I just ran into this one in an LTE in my local paper. I ran the numbers using HADCRU and came up with ~.09C/decade for 1860-1880 (which is probably not long enough for a valid trend given the thinness of the data that far back). When I changed it to 1860-1889 (a 30 year period) I came up with ~.03C/decade. The numbers for 1910-1940 were a little closer, ~.15C/decade.

      Nice to know that this is the source of the myth.

  8. Thanks, makes perfect sense.

  9. Mitch has it right. Why waste time? If you are going to start correcting spectacularly ignorant bloggers, you will never be done.

  10. “Due diligence,” indeed! Albertosaurus is an embarrassment to my “home and native land,” with marginal literacy in the verbal realm and utter ignorance in the numerical realm–one of the better illustrations of D-K we’ve seen lately.

  11. Reminds me of when Tim Lambert pointed out the same thing in Jennifer Marohasy’s case.

    The difference is, she has a PhD in science…

    • As the holder of an earned doctorate (in music), my long-held opinion is that the only absolutely indispensable quality for a would-be “doc” is persistence. There are some doctorates awarded to fools, some to slackers, and some to others with any number of varied character defects.

      I’ve yet to see one awarded to a quitter, though, and doubt it’s possible.

  12. There is nothing healthier than saying “I was wrong” every once in a while. Come on, Albertosaurus, you can do it. You’ll be surprised how easily the scorn that is currently heaped upon you will turn into respect.

    I’m wrong every day about something. So what? Life’s not about being right (even though we are conditioned to think it is), it’s about living and learning.

  13. Horatio Algeranon

    It’s easy to pick out the deniers in the room cuz they’re the ones looking at graphs through a telescope (either forwards or backwards)

    …which also explains why they always see the trends reversed.

  14. Was this added after Tamino served this person up? “Welcome Tamino bloggers will get to your comments as I can, but I have a lot of global warming to shovel out back.” More like he has a lot of denialist propaganda to shovel out back in the cow pasture. He should leave the statistics and the science to those that can. I don’t mind leaving the shoveling to him, and believe that’s what he’ll be doing a lot of after being served. Don’t get me wrong, I think that it’s good to question and look at data. Also would be wise to ask someone that knows how to look at the data what is going on before posting an attack on a blog when it obvious you (Albertosaurus) have no clue.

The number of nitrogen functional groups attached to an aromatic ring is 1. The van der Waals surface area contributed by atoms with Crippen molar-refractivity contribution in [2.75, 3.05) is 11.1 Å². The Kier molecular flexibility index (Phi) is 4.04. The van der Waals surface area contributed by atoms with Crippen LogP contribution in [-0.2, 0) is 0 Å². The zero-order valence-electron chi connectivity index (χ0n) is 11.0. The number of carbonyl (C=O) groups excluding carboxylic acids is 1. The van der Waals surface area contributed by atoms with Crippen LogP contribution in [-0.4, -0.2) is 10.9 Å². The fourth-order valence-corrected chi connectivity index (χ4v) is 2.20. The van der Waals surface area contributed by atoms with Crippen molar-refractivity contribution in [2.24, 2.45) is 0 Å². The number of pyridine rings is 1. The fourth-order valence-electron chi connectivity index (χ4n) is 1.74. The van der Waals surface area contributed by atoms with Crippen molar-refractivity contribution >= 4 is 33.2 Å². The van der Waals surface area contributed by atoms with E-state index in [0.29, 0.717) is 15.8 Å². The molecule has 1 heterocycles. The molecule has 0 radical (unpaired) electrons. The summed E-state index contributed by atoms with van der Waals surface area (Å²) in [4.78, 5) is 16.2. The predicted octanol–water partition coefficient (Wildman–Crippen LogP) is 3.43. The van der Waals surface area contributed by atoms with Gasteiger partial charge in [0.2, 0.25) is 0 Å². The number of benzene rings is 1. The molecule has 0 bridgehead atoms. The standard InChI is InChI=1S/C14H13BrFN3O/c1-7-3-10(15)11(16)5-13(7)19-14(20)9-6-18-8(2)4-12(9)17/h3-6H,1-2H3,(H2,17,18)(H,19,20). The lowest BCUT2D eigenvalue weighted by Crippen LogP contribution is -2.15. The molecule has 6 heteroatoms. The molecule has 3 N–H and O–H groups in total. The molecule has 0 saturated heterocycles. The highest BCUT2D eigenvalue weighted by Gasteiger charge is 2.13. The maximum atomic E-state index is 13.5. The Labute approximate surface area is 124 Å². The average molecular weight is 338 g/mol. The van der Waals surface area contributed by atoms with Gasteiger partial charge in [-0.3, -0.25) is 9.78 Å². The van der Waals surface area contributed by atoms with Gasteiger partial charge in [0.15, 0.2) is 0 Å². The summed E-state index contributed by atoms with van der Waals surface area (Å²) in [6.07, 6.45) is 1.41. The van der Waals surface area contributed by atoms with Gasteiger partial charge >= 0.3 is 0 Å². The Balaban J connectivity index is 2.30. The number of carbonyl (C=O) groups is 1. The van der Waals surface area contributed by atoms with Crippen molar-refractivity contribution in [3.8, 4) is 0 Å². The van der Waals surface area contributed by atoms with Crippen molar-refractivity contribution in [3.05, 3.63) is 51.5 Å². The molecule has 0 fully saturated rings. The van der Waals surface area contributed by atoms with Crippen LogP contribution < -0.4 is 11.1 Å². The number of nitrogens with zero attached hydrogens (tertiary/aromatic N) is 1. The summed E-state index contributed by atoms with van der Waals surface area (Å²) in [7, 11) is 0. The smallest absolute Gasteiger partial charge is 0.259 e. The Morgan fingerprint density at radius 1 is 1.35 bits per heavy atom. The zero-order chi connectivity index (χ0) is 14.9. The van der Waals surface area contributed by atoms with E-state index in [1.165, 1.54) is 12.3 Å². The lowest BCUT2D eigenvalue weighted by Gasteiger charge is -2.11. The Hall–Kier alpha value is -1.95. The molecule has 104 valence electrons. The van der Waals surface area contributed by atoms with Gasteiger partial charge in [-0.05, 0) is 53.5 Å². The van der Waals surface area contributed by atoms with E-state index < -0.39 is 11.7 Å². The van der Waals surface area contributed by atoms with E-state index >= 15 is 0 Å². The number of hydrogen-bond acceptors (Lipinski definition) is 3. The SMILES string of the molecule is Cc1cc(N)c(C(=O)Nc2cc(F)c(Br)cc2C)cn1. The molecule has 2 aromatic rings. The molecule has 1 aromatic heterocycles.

15. Q: So how do you know when the denialists have been meeting in a graveyard?

    A: The zombies have all starved to death.

  16. Yes Kevin. LOL. Looks like our number meant nothing. We got the old bait and switch. He can’t apologize for being completely wrong. I guess you have to blame it on those evil x and y axes when you have no idea how to read a graph or data (Yes talking to you Albertosaurus).

  17. Philippe Chantreau

    Sad thing is, this is farily typical of the nurmerical literacy level of many who’d buy into denialists’ memes. Quantitative facts can’t sway these people.

  18. Nice post, Tamino.

    They must be getting desperate if they can’t even get this elementary stuff right!

    Cheers – John

  19. Note the UPDATE at the end of the post.

    • Being a denialist means never having to say you’re sorry.

      However, speaking as someone who has been in love with the same woman for nearly 20 years, being in love means ALWAYS having to say you’re sorry.

  20. Blame Canada, blame Canada!

    Bad enough we have given the world Stephen McIntyre, McKitrick and Harper….and now we have this Dinosaur to add to the list. Sigh.

  21. I only dip into the so called debate from time to time so I appreciate having the bums exposed for what they are. The verification of the trend in sea ice using an egomaniac as a foil to prove the point is a valid exercise in disseminating correct information. I found it rather entertaining and insightful. Thanks!

  22. Why do people have such a hard time reading graphs? >_<
    Here are some more aspect-ratio follies:

    http://topologicoceans.wordpress.com/2010/10/15/john-everett-part-ii-0-things-and-things-changing/#more-39